BLAINE, Minn. (WCCO) -- Jason Stolis looked on with amazement and relief as he analyzed his hail riddled home.
"Every window and all of the siding (is damaged). Broke a couple pieces of our patio furniture," he said. "We were actually standing out on our deck before it got real bad."
Once he saw the enormous shelf cloud in the distance combined with the rain, he said his family hurried inside.
"We went to the other side of the house in the bathroom where there were no windows and you could hear the glass shattering around us," he said. "Seems like you walk around the neighborhood and anyone from the west just pounded."
His description was accurate. Nearly every home in his neighborhood had damage on the west side, with the hail putting enough holes into vinyl siding so they looked like Swiss cheese. Windows were shattered. Cars also had dozens of miniature dents.
Many towns on the northern half of the Twin Cities metro found themselves pounded with heavy rains and enough hail to make it look like it snowed in June. The Coon Rapids Public Works Department sent trucks out to plow the hail covered streets.
On top of all that, high winds roared through with enough strength to snap and uproot trees.
"It's totally gone from underneath part of the driveway," said Kristi Nordland as she describes how an uprooted tree in her yard ripped out portions of the driveway and lawn.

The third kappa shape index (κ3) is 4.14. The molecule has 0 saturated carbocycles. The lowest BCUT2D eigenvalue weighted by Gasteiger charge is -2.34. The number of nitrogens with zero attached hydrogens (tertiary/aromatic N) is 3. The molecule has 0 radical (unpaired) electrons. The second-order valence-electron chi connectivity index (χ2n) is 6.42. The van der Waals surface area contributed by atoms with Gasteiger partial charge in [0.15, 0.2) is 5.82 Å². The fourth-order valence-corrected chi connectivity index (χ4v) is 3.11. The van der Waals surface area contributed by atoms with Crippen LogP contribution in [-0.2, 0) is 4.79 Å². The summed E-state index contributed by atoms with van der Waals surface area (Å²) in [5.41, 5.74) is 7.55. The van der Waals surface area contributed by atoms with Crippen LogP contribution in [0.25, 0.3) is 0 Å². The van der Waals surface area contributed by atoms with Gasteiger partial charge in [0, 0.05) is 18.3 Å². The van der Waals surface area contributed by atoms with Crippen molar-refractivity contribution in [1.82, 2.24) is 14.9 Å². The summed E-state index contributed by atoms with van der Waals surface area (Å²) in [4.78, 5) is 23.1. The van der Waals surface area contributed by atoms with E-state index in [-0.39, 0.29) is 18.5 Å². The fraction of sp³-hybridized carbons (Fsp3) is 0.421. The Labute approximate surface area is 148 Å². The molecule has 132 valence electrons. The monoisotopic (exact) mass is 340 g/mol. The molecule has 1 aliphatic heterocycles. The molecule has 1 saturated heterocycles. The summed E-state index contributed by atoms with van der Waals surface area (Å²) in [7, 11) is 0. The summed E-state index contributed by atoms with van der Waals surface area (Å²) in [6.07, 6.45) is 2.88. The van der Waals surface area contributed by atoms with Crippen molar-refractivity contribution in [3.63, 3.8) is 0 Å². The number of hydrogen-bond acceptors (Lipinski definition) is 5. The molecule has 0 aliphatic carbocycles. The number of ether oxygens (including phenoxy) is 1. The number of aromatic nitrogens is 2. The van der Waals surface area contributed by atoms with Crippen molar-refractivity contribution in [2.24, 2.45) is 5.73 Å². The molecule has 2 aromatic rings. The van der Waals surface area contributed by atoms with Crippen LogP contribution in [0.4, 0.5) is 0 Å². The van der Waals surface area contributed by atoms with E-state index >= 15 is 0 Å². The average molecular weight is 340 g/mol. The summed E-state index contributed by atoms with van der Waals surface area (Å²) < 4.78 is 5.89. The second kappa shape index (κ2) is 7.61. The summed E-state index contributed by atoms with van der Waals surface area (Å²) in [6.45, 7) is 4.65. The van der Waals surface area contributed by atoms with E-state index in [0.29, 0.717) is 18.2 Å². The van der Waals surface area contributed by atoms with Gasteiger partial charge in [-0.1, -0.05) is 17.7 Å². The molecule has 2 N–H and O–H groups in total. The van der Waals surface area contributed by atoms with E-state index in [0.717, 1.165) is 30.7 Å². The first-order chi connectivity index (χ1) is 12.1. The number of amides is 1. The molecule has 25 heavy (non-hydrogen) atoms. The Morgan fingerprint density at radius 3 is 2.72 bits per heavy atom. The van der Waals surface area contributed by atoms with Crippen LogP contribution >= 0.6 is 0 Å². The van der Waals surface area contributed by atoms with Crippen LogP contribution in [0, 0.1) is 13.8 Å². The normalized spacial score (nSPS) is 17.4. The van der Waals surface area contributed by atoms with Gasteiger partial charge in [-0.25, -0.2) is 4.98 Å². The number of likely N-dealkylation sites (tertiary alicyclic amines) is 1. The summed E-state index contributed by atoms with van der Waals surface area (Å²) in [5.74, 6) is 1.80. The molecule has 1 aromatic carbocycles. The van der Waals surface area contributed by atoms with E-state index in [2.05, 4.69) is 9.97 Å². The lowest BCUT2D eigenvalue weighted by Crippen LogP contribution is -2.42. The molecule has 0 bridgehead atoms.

"But we were lucky (the tree) seriously did not take out any of the neighbor's vehicle that was parked in their driveway. I mean it could have been a lot worse," she said.
Those same words were heard on Stolis' block where neighbors walked around soaking in the endless amount of damage. Others were already getting to work on tedious task of getting everything fixed.
"Other than that nobody got hurt, that's all that matters," said Stolis.
Home remodeling companies were already canvassing the neighborhood. Kyle Miller works with All Around, an exterior remodeling contractor. He said a friend called him over to analyze the damage. Miller said after making sure everyone is safe, the next step is preventing any water from leaking into the house.
"You want to make sure you get your windows boarded up, get something that is moisture resistant, at least plywood for sure," he said.
As for picking the right contractor to fix the home, Miller said people shouldn't rush into signing contracts with the first company that comes knocking on their door.
"I don't think being impulsive is ever a good idea, especially in these situations," he said. "The restoration process can take several months. You want to make sure that you're working with somebody that knows what they're doing, that can handle the insurance claim process working with the insurance company."
Miller said there are several reasons why the restoration process can takes months. First, he said there will be a sudden high volume of claims for insurance companies to process, which could lead to delays on how quickly the insurance companies can assess the damage.
He said it also takes time for remodeling contractors to carefully select the right roofing, window, siding and other trade companies to fix the damage.
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